One of the things you have to deal with in a cram school is the seemingly permanent comatose state of high school students. Being a workaholic in Japan seems to be about standard and the kids aren’t immune from it either. If anything they suffer from this affliction in greater numbers. Before the last set of university entrance exams it was a common occurrence to find a sleeping student in my classroom (before, not during my lessons thank you very much), sprawled across four seats with an eye mask on. Inevitably I’d have to wake them from this slumber before I could teach my next lesson. Despite feeling guilty at doing so, it was becoming such a frequent event I was beginning to contemplate the purchase of an air horn or at least a very large shoehorn with which to pry slumbering students from their makeshift nests built from konbini (convenience store) bought bento boxes, cheap noodles and empty bottles of coffee and green tea.
Randomly sleeping Japanese folk is a surprisingly common sight in Japan, particularly on public transport. I could try to describe how impressive it is, but I couldn’t do the sheer skill involved justice, so instead I’ll just offer up this link http://www.kirainet.com/english/japanese-sleeping/
Beyond my high school kids it’s not uncommon for my adult students to roll into a class straight from finishing their workday. Add to these late finishes the tendency to work weekends and you get some very sleepy people. As such I try to do my best to keep things as entertaining as possible. When that’s not possible, as odd and peculiar as possible will simply have to do.
The other week I was teaching yet another ‘thrilling’ aspect of English Grammar, anticipating a class of high school students who would yawn at any vaguely normal use of English I thought it best to combine oddness with one of their favourite sources of kawaii (the Japanese for ‘cute’ – a lengthy explanation of the Japanese adoration of all things cute will have to wait for another time), Sesame Street. It doesn’t matter who I’m teaching, from Kindergarten to my OAPs, Sesame Street somehow infiltrates my lesson via pencil cases and binders, declaring ‘Elmo loves them’ or an allegiance to Cookie Monster. So I dropped into the list of questions, the following:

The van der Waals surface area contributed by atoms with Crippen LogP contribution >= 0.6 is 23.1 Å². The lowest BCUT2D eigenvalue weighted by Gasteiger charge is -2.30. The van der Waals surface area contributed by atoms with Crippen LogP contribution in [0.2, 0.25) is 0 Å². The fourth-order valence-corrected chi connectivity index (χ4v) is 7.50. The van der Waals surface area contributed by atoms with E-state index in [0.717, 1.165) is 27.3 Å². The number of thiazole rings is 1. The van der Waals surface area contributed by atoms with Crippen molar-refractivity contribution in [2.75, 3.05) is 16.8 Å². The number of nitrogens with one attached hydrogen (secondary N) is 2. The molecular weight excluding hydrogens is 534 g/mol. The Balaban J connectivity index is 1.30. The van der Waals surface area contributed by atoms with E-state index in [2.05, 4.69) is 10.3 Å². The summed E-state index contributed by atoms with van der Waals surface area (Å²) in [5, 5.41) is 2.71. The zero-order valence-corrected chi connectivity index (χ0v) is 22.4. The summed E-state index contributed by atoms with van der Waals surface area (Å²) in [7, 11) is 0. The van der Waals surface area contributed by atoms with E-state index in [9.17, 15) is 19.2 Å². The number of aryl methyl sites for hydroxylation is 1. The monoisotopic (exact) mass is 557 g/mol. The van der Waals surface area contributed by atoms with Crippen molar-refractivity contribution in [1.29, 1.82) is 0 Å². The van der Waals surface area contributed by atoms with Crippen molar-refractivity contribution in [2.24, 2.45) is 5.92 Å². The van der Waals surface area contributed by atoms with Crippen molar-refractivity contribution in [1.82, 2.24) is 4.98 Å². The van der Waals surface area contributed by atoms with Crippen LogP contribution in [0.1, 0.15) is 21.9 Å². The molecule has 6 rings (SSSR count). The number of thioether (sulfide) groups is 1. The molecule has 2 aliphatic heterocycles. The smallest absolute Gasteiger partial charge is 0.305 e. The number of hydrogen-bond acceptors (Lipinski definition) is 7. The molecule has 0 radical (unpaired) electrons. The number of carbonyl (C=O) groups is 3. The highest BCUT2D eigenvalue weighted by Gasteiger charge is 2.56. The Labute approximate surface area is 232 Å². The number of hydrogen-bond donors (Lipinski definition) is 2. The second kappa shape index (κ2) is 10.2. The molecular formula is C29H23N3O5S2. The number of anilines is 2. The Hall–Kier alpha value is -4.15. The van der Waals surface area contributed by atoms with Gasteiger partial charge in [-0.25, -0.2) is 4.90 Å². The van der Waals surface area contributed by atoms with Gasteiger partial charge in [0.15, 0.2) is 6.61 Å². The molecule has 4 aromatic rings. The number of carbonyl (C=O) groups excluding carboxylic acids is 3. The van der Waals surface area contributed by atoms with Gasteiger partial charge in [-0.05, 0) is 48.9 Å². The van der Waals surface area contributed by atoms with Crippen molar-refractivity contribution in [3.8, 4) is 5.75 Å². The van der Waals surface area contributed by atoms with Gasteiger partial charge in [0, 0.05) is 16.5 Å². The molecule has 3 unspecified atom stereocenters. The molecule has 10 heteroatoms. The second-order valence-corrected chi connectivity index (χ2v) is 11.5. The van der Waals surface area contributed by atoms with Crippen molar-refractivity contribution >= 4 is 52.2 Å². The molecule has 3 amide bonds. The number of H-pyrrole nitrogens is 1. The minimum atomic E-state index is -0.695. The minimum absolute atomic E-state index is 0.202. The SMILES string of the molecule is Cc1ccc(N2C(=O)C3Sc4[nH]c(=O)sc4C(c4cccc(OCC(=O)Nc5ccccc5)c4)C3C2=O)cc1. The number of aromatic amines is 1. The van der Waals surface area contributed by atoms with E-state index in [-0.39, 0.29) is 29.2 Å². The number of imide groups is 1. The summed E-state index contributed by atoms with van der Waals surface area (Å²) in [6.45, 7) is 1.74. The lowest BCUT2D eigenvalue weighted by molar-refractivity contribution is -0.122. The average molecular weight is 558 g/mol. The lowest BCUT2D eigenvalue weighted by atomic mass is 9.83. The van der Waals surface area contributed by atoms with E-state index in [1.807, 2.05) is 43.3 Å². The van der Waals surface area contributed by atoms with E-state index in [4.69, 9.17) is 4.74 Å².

“You have found Kermit the Frog tied up in your basement. What will you do?’
Unlike the standard, dreary, but infinitely more helpful questions possible, this one has the advantage of making my students descend across the table trying to get a better look at the slip of paper it’s written on. So yes, it did the trick, they were laughing and a bit confused, but most importantly conscious for the rest of the lesson. What was most peculiar was that the answers they offered were all tame, ‘I would free him’, ‘I would take a picture with him’, ‘I would untie him’.
Fortunately I can rely on my adults to be truly odd. One engineer I teach suggested he would show Kermit to his daughter, but wouldn’t untie him first. There Kermit would hang from the hand that held him aloft, by the ropes binding his wrists, dangling like the prize kill of a hunting trip, or maybe from his ankles like the catch of the day. I can only imagine the terror this might inspire in a child. In fairness she’d probably just squeal ‘Kawaii’ and claim him for her own, waiting for the Stockholm syndrome to kick in.
Another reacted like he’d just found a Toyota in his basement and said, ‘I would close the door and think I had not seen anything – oh and whistling.’ The next said he’d throw him into the neighbouring garden, still bound and gagged, leaving the incriminating and mistreated Muppet drowning face down in a rice paddy. Now amongst a group of twenty to thirty something year old male engineers this kind of comic evil doing is just fine. In fact it’s one of the best parts of my job.
The only real awkward moment came when I taught another class of adults that week. Having explained what ‘tied up’ meant by putting my wrists together and wrapping an imaginary rope around them, one of my students burst out, ‘Ah!! Like bondage?’ At which point another student began mumbling the word as she searched her dictionary for the latest bit of English vocabulary.